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With JD (U) added 2.5 lakh Kurmi votes, Now AAP is almost safe in Varanasi

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In the shadow of a statue of revolutionary Chandrashekhar Azad, at a busy intersection at Lahurabir, a mahila panchayat is in full swing. It is around 5 pm on Thursday, and the street play mimics the manner in which politicians of various hues make their pitch, from the musclemen to those use allurements such as alcohol. But the chief target is the BJP’s prime ministerial candidate, Narendra Modi, who is contesting from Varanasi.

Women’s groups from across the State have gathered in Varanasi to conscientise women on the significance of their vote and to urge them to use the ballot to defeat Mr. Modi. While there is some soul searching on whether to name the candidate who people should vote for, Padma Singh, one of the organizers says, “If we don’t name one person, the votes will get divided – so we are pitching for AAP.”

As election day draws near, across Varanasi, all those who want to defeat or at least, ensure that the margin of Mr. Modi’s victory is reduced, are gradually veering towards the Aam Aadmi Party’s Arvind Kejriwal again, after a brief hiatus in which it had seemed as though the Congress’s Ajay Rai, a Bhoomihar strongman who has the backing of his one lakh strong community might pose a greater challenge, especially after the Quami Ekta Party (QED) withdrew its candidate, Mukthar Ansari, declaring it would back the Congress.

The Janata Dal-United has declared support for AAP here, and Bihar Chief Minister Nitish Kumar as well as senior party leader Sharad Yadav are expected here shortly to campaign for Mr. Kejriwal.

But it’s evident that while the three-lakh strong Muslim community is working to ensure that its votes don’t get divided, there is little enthusiasm amongst its members for the Congress candidate nor has the QED’s endorsement worked.

It’s late evening in Madanpura, a Muslim -dominated locality, home to many of the city’s famous trade in Banarasi saris. “The people have seen the Congress, it has done little except increase prices; worse, its candidate is a muscleman. And we wont’ vote for Modi,” says HM Sagheer, who has a dry fruits business, “maybe we should try AAP…but we haven’t yet made up our minds.” Akram Burari who is in the Banarasi sari trade, says, “Kejriwal could pose a challenge and no, the QED’s endorsement is worthless.” Indeed, most Muslims appeared to be veering towards Mr. Kejriwal, even though they all maintained that they would wait till closer to Election Day to take a final decision.At the office of the Momin Conference that has lent its support – and precincts in Sigra – to the AAP, Sanjeev Singh, a young lawyer and AAP activist – the original party candidate – is full of enthusiasm for the Kejriwal campaign that now has 55,000 volunteers registered manually, and another 17, 000 online. “We are fighting two people who have broken the law, one on a large scale, and the other on a smaller,” Mr. Singh says, stressing that apart from its national pitch of bringing in a new kind of politics marked by integrity and concern for the common man, the party has taken up local issues – from the concerns of the weavers’ community, to opposition in one of the rural segments against a Coca Cola factory that has depleted the ground water.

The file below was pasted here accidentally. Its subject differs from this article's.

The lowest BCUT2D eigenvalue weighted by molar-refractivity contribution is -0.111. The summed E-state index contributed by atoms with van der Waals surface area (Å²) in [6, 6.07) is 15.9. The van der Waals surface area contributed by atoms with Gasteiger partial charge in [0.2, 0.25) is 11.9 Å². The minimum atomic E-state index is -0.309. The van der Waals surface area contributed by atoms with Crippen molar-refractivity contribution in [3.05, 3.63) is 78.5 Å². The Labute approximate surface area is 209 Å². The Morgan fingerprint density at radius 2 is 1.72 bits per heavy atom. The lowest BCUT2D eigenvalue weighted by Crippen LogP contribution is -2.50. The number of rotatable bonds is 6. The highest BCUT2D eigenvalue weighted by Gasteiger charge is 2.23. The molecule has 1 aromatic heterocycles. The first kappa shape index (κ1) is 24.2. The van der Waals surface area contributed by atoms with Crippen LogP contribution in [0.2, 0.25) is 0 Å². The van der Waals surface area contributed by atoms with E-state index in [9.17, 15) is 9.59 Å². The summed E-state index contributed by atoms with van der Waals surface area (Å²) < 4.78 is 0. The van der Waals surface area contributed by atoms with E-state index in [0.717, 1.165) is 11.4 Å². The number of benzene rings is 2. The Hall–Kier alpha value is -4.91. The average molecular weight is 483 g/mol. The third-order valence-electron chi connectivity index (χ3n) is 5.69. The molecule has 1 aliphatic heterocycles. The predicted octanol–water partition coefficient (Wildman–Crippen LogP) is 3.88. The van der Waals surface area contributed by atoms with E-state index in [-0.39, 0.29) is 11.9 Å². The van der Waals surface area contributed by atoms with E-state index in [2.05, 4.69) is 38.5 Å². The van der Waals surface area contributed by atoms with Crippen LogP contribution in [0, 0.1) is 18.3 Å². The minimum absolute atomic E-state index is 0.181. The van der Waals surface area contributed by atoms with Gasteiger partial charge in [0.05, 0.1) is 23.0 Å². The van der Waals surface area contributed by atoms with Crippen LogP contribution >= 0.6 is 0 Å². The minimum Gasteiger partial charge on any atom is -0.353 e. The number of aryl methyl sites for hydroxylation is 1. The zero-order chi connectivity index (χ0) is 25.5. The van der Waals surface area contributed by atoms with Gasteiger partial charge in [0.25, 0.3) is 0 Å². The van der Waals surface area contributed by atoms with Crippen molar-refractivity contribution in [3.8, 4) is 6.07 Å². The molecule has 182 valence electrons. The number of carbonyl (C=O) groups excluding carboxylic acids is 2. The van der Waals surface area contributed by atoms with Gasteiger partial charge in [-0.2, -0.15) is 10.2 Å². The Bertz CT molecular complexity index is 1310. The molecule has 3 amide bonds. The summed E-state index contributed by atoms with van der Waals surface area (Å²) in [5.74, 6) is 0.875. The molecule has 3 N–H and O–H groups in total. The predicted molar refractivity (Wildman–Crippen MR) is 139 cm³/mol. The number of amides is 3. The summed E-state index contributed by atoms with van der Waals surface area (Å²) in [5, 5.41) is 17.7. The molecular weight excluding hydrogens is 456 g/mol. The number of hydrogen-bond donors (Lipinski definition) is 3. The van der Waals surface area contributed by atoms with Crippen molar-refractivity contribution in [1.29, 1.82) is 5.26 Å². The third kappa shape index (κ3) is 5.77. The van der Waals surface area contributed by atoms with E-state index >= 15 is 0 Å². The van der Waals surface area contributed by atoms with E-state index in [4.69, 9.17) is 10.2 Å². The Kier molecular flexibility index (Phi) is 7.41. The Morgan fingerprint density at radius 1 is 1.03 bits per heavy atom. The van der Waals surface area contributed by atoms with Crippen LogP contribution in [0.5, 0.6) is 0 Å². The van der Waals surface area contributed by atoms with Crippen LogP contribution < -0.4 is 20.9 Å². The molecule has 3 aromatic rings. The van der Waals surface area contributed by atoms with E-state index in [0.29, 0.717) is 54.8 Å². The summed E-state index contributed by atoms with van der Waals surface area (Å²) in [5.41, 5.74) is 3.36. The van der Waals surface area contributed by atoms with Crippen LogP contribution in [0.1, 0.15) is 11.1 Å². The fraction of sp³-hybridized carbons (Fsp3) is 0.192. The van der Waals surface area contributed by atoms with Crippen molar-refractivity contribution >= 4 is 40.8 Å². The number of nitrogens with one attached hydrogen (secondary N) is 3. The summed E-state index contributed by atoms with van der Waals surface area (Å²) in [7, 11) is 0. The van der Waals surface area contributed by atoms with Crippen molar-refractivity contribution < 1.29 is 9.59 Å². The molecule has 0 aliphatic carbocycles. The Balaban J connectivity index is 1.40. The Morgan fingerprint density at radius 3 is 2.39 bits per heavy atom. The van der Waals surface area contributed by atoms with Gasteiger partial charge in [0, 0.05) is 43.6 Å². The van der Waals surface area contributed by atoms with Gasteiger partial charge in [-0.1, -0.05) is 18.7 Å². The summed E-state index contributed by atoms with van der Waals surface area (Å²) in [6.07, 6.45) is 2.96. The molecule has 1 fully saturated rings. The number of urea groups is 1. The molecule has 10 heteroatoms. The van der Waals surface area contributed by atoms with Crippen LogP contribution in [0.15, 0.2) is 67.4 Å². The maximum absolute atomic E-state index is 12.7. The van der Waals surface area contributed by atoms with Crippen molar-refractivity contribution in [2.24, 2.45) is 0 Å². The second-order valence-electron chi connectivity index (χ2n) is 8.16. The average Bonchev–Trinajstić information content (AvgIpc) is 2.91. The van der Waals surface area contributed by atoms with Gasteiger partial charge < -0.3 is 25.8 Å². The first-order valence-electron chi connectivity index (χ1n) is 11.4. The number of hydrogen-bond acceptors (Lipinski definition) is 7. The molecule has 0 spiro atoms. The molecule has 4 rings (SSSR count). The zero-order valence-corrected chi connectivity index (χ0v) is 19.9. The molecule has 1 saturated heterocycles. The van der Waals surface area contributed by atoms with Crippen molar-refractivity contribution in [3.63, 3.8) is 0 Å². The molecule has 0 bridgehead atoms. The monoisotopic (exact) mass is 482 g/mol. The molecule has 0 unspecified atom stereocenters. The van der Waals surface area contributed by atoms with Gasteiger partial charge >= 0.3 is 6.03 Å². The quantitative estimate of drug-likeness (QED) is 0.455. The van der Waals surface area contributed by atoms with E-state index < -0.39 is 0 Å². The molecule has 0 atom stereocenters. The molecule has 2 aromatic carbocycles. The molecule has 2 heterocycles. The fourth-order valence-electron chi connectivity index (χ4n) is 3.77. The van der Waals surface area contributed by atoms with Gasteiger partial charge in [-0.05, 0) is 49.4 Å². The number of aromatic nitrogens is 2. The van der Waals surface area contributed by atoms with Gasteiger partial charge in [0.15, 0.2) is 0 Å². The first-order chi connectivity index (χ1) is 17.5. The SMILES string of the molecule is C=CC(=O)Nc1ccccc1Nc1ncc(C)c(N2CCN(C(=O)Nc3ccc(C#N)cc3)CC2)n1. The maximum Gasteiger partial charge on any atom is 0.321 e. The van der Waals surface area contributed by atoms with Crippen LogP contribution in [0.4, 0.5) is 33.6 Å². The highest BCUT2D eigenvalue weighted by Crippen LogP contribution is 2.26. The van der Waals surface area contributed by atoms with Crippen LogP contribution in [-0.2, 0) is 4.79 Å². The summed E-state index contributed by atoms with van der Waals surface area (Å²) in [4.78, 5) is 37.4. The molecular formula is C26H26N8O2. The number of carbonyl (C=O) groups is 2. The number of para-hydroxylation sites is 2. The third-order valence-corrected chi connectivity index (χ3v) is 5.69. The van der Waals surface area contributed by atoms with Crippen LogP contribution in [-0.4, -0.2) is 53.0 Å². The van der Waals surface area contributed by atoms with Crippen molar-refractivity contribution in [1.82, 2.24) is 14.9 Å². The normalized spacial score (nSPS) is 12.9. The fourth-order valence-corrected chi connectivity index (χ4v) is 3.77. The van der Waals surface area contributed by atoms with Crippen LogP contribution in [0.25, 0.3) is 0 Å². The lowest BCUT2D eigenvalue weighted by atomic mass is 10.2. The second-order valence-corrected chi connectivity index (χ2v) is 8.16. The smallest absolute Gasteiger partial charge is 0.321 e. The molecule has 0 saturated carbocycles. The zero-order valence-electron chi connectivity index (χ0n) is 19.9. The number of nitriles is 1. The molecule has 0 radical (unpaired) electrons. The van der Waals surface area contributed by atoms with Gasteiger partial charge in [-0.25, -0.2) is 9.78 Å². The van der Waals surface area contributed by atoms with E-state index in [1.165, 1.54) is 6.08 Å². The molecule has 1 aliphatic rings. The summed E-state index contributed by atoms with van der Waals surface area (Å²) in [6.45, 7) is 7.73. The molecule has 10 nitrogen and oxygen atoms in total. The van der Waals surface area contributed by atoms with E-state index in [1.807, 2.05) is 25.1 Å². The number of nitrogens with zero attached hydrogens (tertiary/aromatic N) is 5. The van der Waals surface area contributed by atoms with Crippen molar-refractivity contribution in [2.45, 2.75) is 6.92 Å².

The energy visible at the AAP office is missing at the Congress headquarters: though packed with workers, there is an air of lethargy. A spat breaks out between two workers here, with one accusing the other of lounging around instead of getting out into the heat and dust to campaign: the response: “I can’t leave –I’m on protocol duty, waiting to receive senior leaders from Delhi.”

In sharp contrast, even though most people here believe that Mr. Modi is a shoo-in, the BJP is taking no chances, shipping in people from across the country to its expensively appointed hi-tech office here. Former IAS officer KJ Alphons, for instance, has come from Kerala, as has Dr. Jaychandran, an Ayurvedic doctor now based in Ahmedabad – the latter describes himself as part of Mr. Modi’s core team. Their task? To mobilize the South Indian vote in the city.

If the BJP is working towards ensuring Mr. Modi wins by three lakh votes, the AAP and its growing band of well-wishers are working to close that gap. Varanasi has become more than just another VIP electoral contest – it has become the site of a battle to preserve the city’s boast of being a symbol of India’s syncretic culture.

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